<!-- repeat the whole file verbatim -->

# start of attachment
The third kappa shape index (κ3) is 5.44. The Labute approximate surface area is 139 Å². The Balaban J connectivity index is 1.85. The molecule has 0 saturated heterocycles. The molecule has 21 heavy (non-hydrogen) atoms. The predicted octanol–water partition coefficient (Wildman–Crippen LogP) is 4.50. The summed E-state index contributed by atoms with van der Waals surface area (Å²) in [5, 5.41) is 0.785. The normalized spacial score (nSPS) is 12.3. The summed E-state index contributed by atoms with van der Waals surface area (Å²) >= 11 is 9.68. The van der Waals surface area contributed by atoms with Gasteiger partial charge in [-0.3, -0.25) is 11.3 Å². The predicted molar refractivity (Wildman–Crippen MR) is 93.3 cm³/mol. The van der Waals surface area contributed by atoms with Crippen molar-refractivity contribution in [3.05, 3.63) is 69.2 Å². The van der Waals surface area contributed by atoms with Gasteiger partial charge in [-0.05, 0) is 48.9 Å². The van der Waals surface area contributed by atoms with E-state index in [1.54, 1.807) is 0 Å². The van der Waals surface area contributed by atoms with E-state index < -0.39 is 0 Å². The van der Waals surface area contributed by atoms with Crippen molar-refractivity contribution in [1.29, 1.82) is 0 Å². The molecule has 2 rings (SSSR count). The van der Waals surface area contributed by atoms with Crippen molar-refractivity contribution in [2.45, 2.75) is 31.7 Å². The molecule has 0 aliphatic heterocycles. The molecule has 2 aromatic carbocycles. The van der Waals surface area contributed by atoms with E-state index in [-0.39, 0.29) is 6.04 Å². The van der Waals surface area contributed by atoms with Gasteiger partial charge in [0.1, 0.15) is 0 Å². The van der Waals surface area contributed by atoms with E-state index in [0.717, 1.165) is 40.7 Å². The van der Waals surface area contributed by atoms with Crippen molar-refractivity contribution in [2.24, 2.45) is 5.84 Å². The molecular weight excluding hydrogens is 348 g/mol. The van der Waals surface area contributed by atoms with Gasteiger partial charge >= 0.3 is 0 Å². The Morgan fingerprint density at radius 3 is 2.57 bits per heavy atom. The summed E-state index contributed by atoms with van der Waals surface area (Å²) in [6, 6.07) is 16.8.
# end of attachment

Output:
The third kappa shape index (κ3) is 5.44. The Labute approximate surface area is 139 Å². The Balaban J connectivity index is 1.85. The molecule has 0 saturated heterocycles. The molecule has 21 heavy (non-hydrogen) atoms. The predicted octanol–water partition coefficient (Wildman–Crippen LogP) is 4.50. The summed E-state index contributed by atoms with van der Waals surface area (Å²) in [5, 5.41) is 0.785. The normalized spacial score (nSPS) is 12.3. The summed E-state index contributed by atoms with van der Waals surface area (Å²) >= 11 is 9.68. The van der Waals surface area contributed by atoms with Gasteiger partial charge in [-0.3, -0.25) is 11.3 Å². The predicted molar refractivity (Wildman–Crippen MR) is 93.3 cm³/mol. The van der Waals surface area contributed by atoms with Crippen molar-refractivity contribution in [3.05, 3.63) is 69.2 Å². The van der Waals surface area contributed by atoms with Gasteiger partial charge in [-0.05, 0) is 48.9 Å². The van der Waals surface area contributed by atoms with E-state index in [1.54, 1.807) is 0 Å². The van der Waals surface area contributed by atoms with E-state index < -0.39 is 0 Å². The van der Waals surface area contributed by atoms with Crippen molar-refractivity contribution in [1.29, 1.82) is 0 Å². The molecule has 2 rings (SSSR count). The van der Waals surface area contributed by atoms with Crippen molar-refractivity contribution in [2.45, 2.75) is 31.7 Å². The molecule has 0 aliphatic heterocycles. The molecule has 2 aromatic carbocycles. The van der Waals surface area contributed by atoms with E-state index in [-0.39, 0.29) is 6.04 Å². The van der Waals surface area contributed by atoms with Gasteiger partial charge in [0.1, 0.15) is 0 Å². The van der Waals surface area contributed by atoms with E-state index in [0.717, 1.165) is 40.7 Å². The van der Waals surface area contributed by atoms with Crippen molar-refractivity contribution in [2.24, 2.45) is 5.84 Å². The molecular weight excluding hydrogens is 348 g/mol. The van der Waals surface area contributed by atoms with Gasteiger partial charge >= 0.3 is 0 Å². The Morgan fingerprint density at radius 3 is 2.57 bits per heavy atom. The summed E-state index contributed by atoms with van der Waals surface area (Å²) in [6, 6.07) is 16.8.